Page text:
How Emergent Roles and Structures Create Trust in Hastily Formed Interorganizational Teams
Gibbons, Deborah E.
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Many activities, from disaster response to project management, require cooperation among people from multiple organizations who initially lack interpersonal relationships and trust. On entering interorganizational settings, preexisting identities and expectations, along with emergent social roles and structures, may all influence trust between colleagues. To sort out these effects, we collected timelagged data from three cohorts of military MBA students, representing 2,224 directed dyads, shortly after they entered graduate school. Dyads who shared organizational identity, boundary-spanning roles, and similar network positions (structural equivalence) were likely to have stronger professional ties and greater trust.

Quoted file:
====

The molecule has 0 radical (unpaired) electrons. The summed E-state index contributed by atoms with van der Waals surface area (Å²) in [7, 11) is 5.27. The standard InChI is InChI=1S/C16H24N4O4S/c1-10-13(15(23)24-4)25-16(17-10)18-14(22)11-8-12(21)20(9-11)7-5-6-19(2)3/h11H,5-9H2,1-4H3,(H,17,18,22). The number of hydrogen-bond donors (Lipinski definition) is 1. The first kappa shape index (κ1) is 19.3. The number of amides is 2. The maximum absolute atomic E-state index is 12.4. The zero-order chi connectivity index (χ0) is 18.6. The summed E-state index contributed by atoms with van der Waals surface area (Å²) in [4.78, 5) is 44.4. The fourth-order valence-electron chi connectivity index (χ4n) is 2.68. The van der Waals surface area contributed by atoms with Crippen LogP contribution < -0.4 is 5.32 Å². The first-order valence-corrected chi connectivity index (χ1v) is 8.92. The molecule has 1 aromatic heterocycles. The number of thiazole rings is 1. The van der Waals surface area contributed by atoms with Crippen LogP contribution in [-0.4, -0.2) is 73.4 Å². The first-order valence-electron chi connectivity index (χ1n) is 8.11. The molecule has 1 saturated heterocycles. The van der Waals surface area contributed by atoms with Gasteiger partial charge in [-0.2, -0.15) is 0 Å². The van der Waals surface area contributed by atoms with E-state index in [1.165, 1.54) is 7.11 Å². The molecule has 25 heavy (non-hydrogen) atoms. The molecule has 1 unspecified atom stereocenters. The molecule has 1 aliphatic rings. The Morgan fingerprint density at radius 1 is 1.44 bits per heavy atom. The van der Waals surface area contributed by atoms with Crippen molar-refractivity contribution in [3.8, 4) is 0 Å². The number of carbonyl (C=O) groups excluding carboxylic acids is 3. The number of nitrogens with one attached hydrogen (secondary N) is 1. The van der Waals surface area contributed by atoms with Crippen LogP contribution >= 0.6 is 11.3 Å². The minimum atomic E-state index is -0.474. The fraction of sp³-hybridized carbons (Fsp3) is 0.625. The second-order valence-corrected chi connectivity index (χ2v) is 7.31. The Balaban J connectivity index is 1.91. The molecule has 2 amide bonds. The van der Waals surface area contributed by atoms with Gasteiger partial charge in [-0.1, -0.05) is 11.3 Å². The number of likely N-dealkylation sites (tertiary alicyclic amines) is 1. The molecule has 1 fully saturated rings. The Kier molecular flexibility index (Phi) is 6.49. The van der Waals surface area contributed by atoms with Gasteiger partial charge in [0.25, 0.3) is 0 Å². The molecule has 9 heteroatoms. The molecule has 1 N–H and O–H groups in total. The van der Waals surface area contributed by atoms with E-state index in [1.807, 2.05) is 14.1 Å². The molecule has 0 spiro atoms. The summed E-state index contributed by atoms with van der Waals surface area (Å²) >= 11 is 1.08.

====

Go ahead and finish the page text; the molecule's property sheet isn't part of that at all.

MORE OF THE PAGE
The article of record as published may be located at http://dx.doi.org/10.1177/2158244014533555
RightsThis publication is a work of the U.S. Government as defined in Title 17, United States Code, Section 101. Copyright protection is not available for this work in the United States.